• July 24, 2021

Playing Short Handed – 5 to 6 Players

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Shorthanded play is considered to involve 6 players or fewer and requires a different strategy to longhanded games.
The blinds come around much more regularly which means you are committing a greater percentage of your stack to see the same amount of cards as you would in a longhanded game. In order to survive, you must lower your starting hand requirements significantly in order to play a wider range of hands, shrewd opponents will be doing the same which means the table plays looser and allows you to lower your requirements without fear of always having the worst hand; basically substandard hands win more frequently because the standard has dropped.
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Hands that possess great value in a longhanded game like a suited connector lose their value somewhat because shorthanded games struggle to supply sufficient pot odds to correctly draw to them. High value face cards increase in value because they are much more likely to win without needing to improve, any ace with a half decent kicker becomes a very attractive hand shorthanded and well worth raising pre flop with. Any pair, especially medium and high ranked pairs also increases in value because invariably it will be the best pre flop hand at the table and raising with them is more likely to get opponents to fold.
Aggressive play is well suited to shorthanded games; in a longhanded format it is often correct to only play 15-25% of the hands dealt to you, but in a shorthanded game where you are either in the blinds or button over 33% and 16% of the time respectively, it is appropriate to raise the level of aggression in your game, most likely your opponents will be making the same adjustments.
With so many factors dictating you to play more aggressively, position takes on a more important role than in a longhanded game; your opponents will be gambling a lot more often and you should be aware they are likely to make more positional moves, as should you. The value of middle pair, or even bottom pair on the flop increases too; where it is sensible to release middle pair in the face of aggression at a 10 handed table, you should be prepared to stick around with such holdings in a shorthanded environment, especially if your opponents have proven themselves to be loose and aggressive.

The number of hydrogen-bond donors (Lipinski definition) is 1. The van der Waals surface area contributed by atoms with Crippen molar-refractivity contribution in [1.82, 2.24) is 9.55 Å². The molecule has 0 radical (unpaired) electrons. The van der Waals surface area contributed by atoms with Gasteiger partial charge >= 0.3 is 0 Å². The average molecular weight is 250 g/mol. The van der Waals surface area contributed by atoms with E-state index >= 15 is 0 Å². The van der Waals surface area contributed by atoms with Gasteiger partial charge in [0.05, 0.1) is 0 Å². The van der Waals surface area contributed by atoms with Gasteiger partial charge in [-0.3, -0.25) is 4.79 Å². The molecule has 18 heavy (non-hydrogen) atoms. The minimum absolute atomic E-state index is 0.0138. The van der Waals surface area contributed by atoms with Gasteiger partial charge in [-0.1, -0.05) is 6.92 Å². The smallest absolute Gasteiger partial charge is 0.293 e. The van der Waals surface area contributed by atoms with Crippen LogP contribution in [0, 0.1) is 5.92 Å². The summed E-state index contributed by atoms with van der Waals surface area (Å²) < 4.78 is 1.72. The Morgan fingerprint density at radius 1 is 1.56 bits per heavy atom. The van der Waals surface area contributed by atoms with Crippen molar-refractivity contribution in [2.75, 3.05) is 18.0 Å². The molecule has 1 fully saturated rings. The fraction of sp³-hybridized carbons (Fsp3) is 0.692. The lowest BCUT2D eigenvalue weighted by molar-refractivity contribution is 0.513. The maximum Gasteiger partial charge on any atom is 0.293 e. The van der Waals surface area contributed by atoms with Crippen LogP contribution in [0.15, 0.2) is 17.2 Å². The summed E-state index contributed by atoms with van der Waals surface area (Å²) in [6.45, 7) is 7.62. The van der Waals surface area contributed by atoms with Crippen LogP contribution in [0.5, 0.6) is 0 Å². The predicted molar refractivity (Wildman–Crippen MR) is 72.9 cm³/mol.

Caution is advised though, because of the drop in standard, it is far easier to become committed with a substandard hand. Shorthanded play involves a lot more gambling than longhanded play, but this doesn’t mean there’s significantly less value in laying down a made hand
Success in shorthanded games where the maximum number of players at a table is six rather than the traditional 10, requires a very different skill set than that which triumphs in more traditional tournament settings.
Taking it slow is out the window:
Where 10-handed (or ring-style) tournaments reward patience, shorthanded tournaments play fast and loose. This is because the blinds are coming around at a relatively quicker pace. For instance, at a six-handed table, a player is forced to contribute to the pot as a blind bettor one-third of the time. On the other hand, a player is only forced to partake in the action through the blinds one-fifth of the time at a traditional table. Therefore, action is forced almost twice as often at short tables! For this reason, patience is both inappropriate and unprofitable in shorthanded scenarios.
Beauty is in the eye of the beholder:
A player will have to become comfortable with a wider variety of starting cards to succeed at short tables. The ring-game luxury of waiting for more premium starting cards is not similarly bestowed upon shorthanded players. Since shorthanded action is more frequently forced, the minimum bar a hand must pass to become playable is far lower.
The importance of foreplay:
Shorthanded play allows an attentive player to extract a lot more information about his opponents much more quickly than at a traditional 10-handed table. This is a simple result of the fact that with only five other players at the table, he will be witnessing the actions of his tablemates more frequently. Moreover, he will more regularly be able to play each of his opponents personally, thereby extracting even more information. A player’s goal should be to acquire as much information as early as possible. Therefore, I play more passively than normal for the first 20 minutes at a short table. Why pay to extract the information that I can garner for free by observing the forced play of the others at my table?
Get to kow your tablemates
the importance of knowing your tablemates is that once you have acquired information about the players at your table, tailor your behavior to their individual styles. If your opponent is passive, you want to apply pressure by raising and betting into him. If your opponent is scared, do not be afraid to make oversized bets in order to make him think his tournament life is at stake. If you face an inexperienced player, you want to exploit her lack of knowledge about shorthanded play by representing stronger hands than other, more experienced players would be willing to give you credit for at a short table.
In the end, there is no substitute for experience. So get over the hump and get out there already. He’s waiting. And fasten your seatbelt, because your courtship with shorthanded play is guaranteed to be the ride of your poker life.
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Steve Carr

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